Friday, June 30, 2006

Scaring the Hell out of people

Earlier this week I listened to a church service from a congregational church in London on my ipod. This Sunday's service was about "loving people to Jesus." As an example the pastor had a few people give testimonies.
There were two "good" stories that showed the love and compassion present in their local church. The other two were "bad" stories about people's experience in other churches. One testimony was given by a lady that was raised a Catholic but went to a Seventh-day Adventist School.
She spoke very highly of the education at the school and the Christian teaching. She was very affirming of everything the Adventist system, teachers and staff did at the school. But, then she spoke of the other primary students and the severe emotional and spiritual damage they inflicted upon her with their words. She was told on a daily basis that she was "going to hell" because she was a Catholic. She cried as she told of how much she liked the other kids and wanted to be their friend but always feared the onslaught of damnation that would inevitably be hurled at her. As an Adventist, I was devastated by her story.
As she told her story one thing she said puzzled me. She said that the kids would say, "You are going to Hell because you are a Catholic and you are going to burn forever and ever!" For the Adventists reading this you will see the conundrum. But, those readers who are not familiar with Adventist theology will not.
Seventh-day Adventists use the entire Bible to understand Death, Hell and Judgment. The results of this careful study demonstrate that Hell is not a present reality but a future time-limited event that starts and finishes after the final phase of Judgment. Adventists believe that those who die sleep in the grave - body and soul - and will return to life and judgment at the return of Jesus. There is no current burning hell. We also believe that Hell is an event in time not an eternal event. Judgment happens. Hell fire happens. And the death received is permanent and eternal unlike the first death that is rectified by the 2nd coming.
OK, sorry for going so much into that, but I just wanted you to understand the struggle I was having while listening to this tearful testimony. My heart ached for her. She was distraught decades after the event. The first question I thought was, "Would Adventist kids say that to a Catholic kid?" I have been an Adventist kid in Adventist schools with other Adventists... The pack mentality is certainly present as it is at any school...

So, yes, Adventist kids would say, "Catholics are going to hell" because, unfortunately that's what the Adventist Pharisees where parroting in front of us when we were kids. It's different now, but it certainly was said (and is still said by some of the ungracious).
But what about the second part? Would an Adventist kid say, "You will burn forever!" I have to say that it just wouldn't happen. In the modern era, it was modeled by some church leaders that "knowing the truth" would lead to Jesus (rather than the other way around). So most Adventist churches focused on teaching doctrine to everyone - through evangelism programs, church services, Sabbath school classes, school Bible classes and family worship. Kids were, and still are, involved in all of these programs in healthy churches (as they should be!) So, most Adventist kids know what Adventists believe.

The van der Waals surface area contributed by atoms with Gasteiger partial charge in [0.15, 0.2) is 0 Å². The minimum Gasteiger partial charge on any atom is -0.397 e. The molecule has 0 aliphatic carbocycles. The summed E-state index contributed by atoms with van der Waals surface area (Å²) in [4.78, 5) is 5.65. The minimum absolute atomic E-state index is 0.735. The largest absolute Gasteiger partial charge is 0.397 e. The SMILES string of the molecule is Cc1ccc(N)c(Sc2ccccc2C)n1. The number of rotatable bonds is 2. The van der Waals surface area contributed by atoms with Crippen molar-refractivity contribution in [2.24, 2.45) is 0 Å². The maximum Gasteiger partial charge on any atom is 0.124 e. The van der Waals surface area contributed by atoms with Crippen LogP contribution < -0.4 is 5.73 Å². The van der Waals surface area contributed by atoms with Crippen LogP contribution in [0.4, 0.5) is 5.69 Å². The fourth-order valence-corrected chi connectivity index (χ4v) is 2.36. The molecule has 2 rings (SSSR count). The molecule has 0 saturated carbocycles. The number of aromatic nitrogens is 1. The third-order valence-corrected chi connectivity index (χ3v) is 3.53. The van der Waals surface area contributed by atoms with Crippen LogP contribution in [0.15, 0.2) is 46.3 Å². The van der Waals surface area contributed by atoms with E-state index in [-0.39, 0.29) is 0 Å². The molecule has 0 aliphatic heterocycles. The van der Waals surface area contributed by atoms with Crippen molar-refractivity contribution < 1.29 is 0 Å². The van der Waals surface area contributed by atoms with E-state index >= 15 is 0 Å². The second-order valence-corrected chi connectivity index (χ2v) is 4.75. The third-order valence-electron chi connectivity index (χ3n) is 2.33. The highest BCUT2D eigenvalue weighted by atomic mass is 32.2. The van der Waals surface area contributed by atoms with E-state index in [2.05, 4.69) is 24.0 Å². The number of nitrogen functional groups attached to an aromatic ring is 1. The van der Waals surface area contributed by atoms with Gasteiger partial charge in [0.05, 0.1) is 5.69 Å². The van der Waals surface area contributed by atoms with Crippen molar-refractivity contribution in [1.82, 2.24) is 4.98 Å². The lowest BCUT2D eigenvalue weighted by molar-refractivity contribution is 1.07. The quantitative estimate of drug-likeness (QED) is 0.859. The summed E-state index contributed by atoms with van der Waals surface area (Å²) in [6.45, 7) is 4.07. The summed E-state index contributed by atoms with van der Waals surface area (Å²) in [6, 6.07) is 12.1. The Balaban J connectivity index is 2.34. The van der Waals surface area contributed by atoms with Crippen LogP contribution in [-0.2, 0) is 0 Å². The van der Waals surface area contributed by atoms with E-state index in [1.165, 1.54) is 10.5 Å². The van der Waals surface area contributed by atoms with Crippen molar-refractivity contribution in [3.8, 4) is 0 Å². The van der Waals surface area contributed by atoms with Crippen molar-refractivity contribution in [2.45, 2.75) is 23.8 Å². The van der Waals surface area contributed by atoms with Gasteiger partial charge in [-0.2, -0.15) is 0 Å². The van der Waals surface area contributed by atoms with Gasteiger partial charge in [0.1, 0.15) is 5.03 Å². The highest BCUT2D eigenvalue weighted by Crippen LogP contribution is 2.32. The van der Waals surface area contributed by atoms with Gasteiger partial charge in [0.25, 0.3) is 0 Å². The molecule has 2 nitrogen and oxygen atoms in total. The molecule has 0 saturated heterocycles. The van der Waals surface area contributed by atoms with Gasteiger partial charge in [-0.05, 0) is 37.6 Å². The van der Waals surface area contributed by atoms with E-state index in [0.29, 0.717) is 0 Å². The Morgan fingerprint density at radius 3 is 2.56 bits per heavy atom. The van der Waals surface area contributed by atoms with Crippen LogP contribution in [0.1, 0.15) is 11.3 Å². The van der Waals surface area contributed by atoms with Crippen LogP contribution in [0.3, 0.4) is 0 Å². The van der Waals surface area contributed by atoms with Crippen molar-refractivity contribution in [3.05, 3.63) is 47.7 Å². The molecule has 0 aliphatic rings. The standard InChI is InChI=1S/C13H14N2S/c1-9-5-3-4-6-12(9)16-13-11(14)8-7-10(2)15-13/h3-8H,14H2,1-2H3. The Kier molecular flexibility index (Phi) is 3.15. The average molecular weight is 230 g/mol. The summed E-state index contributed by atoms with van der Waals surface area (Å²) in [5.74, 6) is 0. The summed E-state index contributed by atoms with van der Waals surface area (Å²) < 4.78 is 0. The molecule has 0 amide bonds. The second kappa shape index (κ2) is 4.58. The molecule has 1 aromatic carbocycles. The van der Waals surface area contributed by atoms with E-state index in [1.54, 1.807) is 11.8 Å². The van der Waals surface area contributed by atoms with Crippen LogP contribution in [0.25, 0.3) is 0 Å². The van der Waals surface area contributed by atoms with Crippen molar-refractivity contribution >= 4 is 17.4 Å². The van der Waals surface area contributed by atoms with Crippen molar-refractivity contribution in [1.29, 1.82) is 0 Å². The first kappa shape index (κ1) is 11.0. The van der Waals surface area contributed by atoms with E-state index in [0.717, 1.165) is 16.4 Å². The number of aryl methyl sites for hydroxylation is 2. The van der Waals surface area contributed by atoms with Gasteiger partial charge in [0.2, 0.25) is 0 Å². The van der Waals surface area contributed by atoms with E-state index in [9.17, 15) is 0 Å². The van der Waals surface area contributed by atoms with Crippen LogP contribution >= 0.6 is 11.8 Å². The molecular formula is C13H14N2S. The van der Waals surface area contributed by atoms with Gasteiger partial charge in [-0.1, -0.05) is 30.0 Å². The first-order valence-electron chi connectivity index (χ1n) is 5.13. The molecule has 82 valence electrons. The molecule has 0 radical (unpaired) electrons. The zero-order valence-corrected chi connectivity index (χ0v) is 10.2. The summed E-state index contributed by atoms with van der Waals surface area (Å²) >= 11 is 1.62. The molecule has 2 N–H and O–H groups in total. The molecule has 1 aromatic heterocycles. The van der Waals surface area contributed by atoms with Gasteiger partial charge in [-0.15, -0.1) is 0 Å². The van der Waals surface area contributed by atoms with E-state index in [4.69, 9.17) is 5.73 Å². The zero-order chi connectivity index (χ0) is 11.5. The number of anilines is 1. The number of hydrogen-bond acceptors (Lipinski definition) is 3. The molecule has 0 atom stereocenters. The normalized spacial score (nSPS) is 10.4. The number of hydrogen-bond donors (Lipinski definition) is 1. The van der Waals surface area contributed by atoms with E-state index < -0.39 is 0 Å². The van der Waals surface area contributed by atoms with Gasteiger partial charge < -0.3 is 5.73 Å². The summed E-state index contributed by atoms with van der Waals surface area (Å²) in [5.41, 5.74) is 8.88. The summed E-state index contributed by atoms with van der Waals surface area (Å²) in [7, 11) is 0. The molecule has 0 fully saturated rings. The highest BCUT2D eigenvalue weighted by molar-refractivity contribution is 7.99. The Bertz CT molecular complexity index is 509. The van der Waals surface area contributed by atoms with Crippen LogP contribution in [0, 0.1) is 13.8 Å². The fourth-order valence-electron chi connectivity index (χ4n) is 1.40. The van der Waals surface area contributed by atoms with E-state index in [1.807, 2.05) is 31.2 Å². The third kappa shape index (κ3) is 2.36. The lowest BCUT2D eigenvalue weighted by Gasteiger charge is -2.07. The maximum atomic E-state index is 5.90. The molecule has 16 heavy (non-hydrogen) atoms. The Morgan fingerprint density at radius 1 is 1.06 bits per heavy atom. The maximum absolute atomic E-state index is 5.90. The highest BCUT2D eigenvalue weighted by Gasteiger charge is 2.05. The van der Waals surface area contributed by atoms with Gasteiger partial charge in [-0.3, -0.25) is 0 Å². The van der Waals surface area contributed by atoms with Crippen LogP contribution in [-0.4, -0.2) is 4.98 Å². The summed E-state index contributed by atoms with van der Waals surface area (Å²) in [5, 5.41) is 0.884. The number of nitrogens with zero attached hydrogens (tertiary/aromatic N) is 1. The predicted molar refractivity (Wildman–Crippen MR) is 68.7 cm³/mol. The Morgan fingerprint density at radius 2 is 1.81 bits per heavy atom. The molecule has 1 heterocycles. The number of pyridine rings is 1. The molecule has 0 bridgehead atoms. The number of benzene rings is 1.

Then I realised something. This little girl, being told she would go to hell, was (of course) applying her Catholic understanding of Hell to the statements being said by the Adventist kids. So, while they were saying (from their position) "You will go to hell and that's the end of you!" She was hearing (from her position) "You will go to hell and be tortured in eternal hell fire, blistering for eternity!"
This realisation really made me think. People interpret our words and actions through their filters of reality - physical, emotional and spiritual. How often are we misunderstood? Perhaps a better question is: "How often are we understood correctly?"

A number of lessons emerged from my pondering:
1. Don't use loaded language when talking to anyone. Keep it simple.
2. Don't expect people to understand you or where you are coming from. Listen to them. Answer their questions. If they don't ask any questions, ask them to!
3. Don't ever say, "You are over reacting!" They may be hearing something very different than you are saying. Seek to understand then to be understood.
4. Lead people to Jesus first. Let Jesus teach them the truth in time and experience.
5. Oh be careful little mouth what you say!

How do we teach this to our kids?
1. Example first. Treat people as precious to Jesus.
2. Teaching second. Teach you children to love through the stories of the Bible, especially stories about Jesus.
3. Reality check. Explain, over and over, to your kids that other people are different and every single one of them is extremely loved by Jesus. Every time you see someone that is clearly different explain how precious that person is to Jesus and give some good reasons. Doing so will help you with your example and teaching!

I am really overwhelmed by this. That lovely woman's testimony helped me remember that the truth is divisive. Jesus taught that. Therefore the truth must be handled with great care. And people must be treated with even greater care! Jesus came to save people, not truth. True, he explained the truth more fully through his example and teaching. But that was the natural outgrowth of his loving life-saving nature. He loved people deeply and taught people thoughtfully. Oh, to be like Jesus!

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